From Encyclopedia of Sex and Sexuality
Human sexual behavior has traditionally been divided into two categories—heterosexuality and homosexuality. Individuals who identify themselves as heterosexual are assumed to have sexual relationships only with persons of the opposite sex; persons who identify themselves as homosexual are assumed to have sexual relationships only with persons of the same sex. These patterns are frequently believed to be fixed during childhood and to remain constant throughout a person’s lifetime.
Although research into bisexual behavior has lagged behind that of heterosexual and homosexual behavior, we now know that the sexual lives of many individuals do not fall easily into either of these categories. Many individuals will be sexually attracted to, or have sexual relationships with, both men and women at some time during their lives. We also know that there are many different patterns of bisexual behavior and that people engage in such behavior for a variety of reasons.
To date, researchers have not identified specific biological, psychological, or sociological determinants of sexual attraction. The deteminants, as well as the development of bisexual behavior, may differ from person to person.
 The Definition of Bisexuality
The term bisexual may be used to describe an individual’s sexual behavior or sexual identity. Bisexual behavior usually refers to sexual contact with both men and women. The timing of these sexual contacts may vary considerably, depending on the individual. Some persons have sexual relationships with men and women at the same time, while others alternate with male and female partners, one after the other. Some individuals engage in bisexual behavior for relatively short periods of their lives, while for others it is a more stable behavior pattern, beginning in adolescence and lasting throughout adulthood.
While persons who engage in bisexual behavior may describe themselves as bisexual, many identify themselves as heterosexual or homosexual. The limited research we have suggests this may be particularly true of African-American and Latino bisexual men and African-American women.
 Prevalence and Patterns of Bisexuality
There is relatively little information available on the prevalence of either male or female bisexual behavior in the United States. Estimates from national samples of sexual behavior during 1970–1990, reported in the Journal of Sex Research in 1991, suggest that approximately 20 percent of men report some sexual contact with men during their lifetime and approximately 6 to 7 percent during adulthood. Male sex relationships with males during adulthood tend to be episodic or sporadic and most of these men also have sexual relationships with women. Comparable data on bisexual behavior in women have not been published; however, it has been estimated that approximately one-third as many women as men have ever had a sexual relationship with both men and women.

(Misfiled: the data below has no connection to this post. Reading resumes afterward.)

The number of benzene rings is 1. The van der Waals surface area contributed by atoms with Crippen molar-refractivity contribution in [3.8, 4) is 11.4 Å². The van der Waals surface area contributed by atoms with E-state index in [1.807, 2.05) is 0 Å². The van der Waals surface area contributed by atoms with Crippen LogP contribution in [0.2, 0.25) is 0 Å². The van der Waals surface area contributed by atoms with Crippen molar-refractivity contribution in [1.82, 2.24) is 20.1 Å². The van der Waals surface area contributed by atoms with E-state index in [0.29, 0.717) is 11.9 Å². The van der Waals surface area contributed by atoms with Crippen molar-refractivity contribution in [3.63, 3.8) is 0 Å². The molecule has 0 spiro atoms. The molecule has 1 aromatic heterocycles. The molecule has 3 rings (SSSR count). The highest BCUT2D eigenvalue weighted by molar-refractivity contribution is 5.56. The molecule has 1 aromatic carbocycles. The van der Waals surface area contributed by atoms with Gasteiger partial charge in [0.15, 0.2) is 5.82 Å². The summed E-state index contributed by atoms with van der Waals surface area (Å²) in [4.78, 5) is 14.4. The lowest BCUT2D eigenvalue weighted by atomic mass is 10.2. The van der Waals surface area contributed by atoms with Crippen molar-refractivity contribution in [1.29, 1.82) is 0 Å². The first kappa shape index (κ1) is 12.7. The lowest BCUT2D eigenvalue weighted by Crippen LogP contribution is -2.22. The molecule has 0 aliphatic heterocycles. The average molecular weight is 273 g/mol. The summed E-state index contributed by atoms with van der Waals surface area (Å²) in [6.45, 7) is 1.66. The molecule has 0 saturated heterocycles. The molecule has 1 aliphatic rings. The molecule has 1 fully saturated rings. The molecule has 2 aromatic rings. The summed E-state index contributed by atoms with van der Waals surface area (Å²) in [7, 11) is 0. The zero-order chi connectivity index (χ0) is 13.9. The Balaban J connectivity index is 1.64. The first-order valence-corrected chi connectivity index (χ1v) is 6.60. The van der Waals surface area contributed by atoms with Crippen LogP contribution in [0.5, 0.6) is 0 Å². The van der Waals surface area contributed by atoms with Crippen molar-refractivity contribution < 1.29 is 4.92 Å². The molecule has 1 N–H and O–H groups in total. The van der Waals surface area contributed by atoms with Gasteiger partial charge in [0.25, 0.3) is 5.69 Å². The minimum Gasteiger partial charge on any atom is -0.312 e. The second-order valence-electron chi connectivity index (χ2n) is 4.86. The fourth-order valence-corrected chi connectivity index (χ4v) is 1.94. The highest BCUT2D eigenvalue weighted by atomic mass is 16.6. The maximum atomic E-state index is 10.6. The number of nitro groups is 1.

Several studies have suggested that there may be cultural differences in bisexual behavior, and that African-American and Latino men are more likely than white men to have sex with both men and women. African-American and Latino bisexual men are more likely than white bisexual men to identify themselves as heterosexual, to be married, and to not tell their female partners about their same-sex contacts. African-American lesbian and bisexual women report more extensive heterosexual experiences than do white lesbian or bisexual women. The reasons for these cultural patterns are unclear.
Many different patterns of bisexual behavior have been identified among men. Examples include youths exploring their sexuality, men who have sex with other men for money or drugs, men in prisons or other all-male institutional settings, men in primary relationships with women, and men who identify themselves as bisexual. Most men engaging in bisexual behavior do not even fall into one of these identifiable groups; men who identify themselves as bisexual may represent the smallest of all groups. However, these patterns suggest that not all bisexuality may be described as a transitional period in an individual’s life, or a form of denial of one’s homosexuality. Indeed, most persons who engage in bisexual behavior may do so because they are sexually attracted to both men and women during a prolonged period in their lifetimes.
Very little is understood about patterns of bisexual behavior in women. Like men, they are believed to have very diverse life-styles and sexual histories. The development of a bisexual life-style may be somewhat different between men and women. However, bisexual women report having, on average, earlier opposite-sex sexual experiences but later same-sex attraction and sexual experiences. Unlike male bisexuals, who may marry women despite an awareness of same-sex attraction, female bisexuals’ awareness of sexual attraction to other women typically occurs after marriage. Bisexual experimentation may begin with intense, affectionate friendships among women.